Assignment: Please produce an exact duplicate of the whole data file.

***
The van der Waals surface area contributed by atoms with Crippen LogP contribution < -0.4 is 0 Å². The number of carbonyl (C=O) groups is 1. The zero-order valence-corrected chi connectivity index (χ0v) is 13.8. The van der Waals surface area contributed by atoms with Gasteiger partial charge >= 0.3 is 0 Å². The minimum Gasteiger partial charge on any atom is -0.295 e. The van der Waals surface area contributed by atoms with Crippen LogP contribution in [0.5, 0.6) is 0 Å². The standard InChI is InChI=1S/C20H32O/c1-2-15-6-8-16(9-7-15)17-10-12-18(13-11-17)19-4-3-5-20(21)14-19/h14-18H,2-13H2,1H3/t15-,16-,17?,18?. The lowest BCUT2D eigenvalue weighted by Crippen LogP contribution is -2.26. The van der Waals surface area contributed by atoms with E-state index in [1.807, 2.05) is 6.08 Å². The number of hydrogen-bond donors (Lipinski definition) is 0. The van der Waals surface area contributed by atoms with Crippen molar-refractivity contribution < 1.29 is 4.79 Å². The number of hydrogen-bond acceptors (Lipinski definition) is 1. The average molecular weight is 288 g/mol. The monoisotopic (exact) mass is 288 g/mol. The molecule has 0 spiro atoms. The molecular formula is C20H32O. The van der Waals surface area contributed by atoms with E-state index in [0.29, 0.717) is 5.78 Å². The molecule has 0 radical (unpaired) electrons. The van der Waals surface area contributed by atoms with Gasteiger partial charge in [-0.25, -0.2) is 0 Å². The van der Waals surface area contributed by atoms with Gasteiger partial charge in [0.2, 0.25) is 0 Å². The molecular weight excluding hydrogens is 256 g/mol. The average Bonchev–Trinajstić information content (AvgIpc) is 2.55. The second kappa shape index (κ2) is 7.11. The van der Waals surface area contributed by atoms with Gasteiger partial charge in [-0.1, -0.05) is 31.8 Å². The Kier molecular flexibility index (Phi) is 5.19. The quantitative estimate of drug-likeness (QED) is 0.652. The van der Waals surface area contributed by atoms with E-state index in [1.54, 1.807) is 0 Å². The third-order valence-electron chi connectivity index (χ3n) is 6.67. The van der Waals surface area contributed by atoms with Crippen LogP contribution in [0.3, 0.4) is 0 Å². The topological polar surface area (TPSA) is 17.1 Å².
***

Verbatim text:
The van der Waals surface area contributed by atoms with Crippen LogP contribution < -0.4 is 0 Å². The number of carbonyl (C=O) groups is 1. The zero-order valence-corrected chi connectivity index (χ0v) is 13.8. The van der Waals surface area contributed by atoms with Gasteiger partial charge >= 0.3 is 0 Å². The minimum Gasteiger partial charge on any atom is -0.295 e. The van der Waals surface area contributed by atoms with Crippen LogP contribution in [0.5, 0.6) is 0 Å². The standard InChI is InChI=1S/C20H32O/c1-2-15-6-8-16(9-7-15)17-10-12-18(13-11-17)19-4-3-5-20(21)14-19/h14-18H,2-13H2,1H3/t15-,16-,17?,18?. The lowest BCUT2D eigenvalue weighted by Crippen LogP contribution is -2.26. The van der Waals surface area contributed by atoms with E-state index in [1.807, 2.05) is 6.08 Å². The number of hydrogen-bond donors (Lipinski definition) is 0. The van der Waals surface area contributed by atoms with Crippen molar-refractivity contribution < 1.29 is 4.79 Å². The number of hydrogen-bond acceptors (Lipinski definition) is 1. The average molecular weight is 288 g/mol. The monoisotopic (exact) mass is 288 g/mol. The molecule has 0 spiro atoms. The molecular formula is C20H32O. The van der Waals surface area contributed by atoms with E-state index in [0.29, 0.717) is 5.78 Å². The molecule has 0 radical (unpaired) electrons. The van der Waals surface area contributed by atoms with Gasteiger partial charge in [-0.25, -0.2) is 0 Å². The van der Waals surface area contributed by atoms with Gasteiger partial charge in [0.2, 0.25) is 0 Å². The molecular weight excluding hydrogens is 256 g/mol. The average Bonchev–Trinajstić information content (AvgIpc) is 2.55. The second kappa shape index (κ2) is 7.11. The van der Waals surface area contributed by atoms with Gasteiger partial charge in [-0.1, -0.05) is 31.8 Å². The Kier molecular flexibility index (Phi) is 5.19. The quantitative estimate of drug-likeness (QED) is 0.652. The van der Waals surface area contributed by atoms with E-state index in [1.54, 1.807) is 0 Å². The third-order valence-electron chi connectivity index (χ3n) is 6.67. The van der Waals surface area contributed by atoms with Crippen LogP contribution in [0.3, 0.4) is 0 Å². The topological polar surface area (TPSA) is 17.1 Å².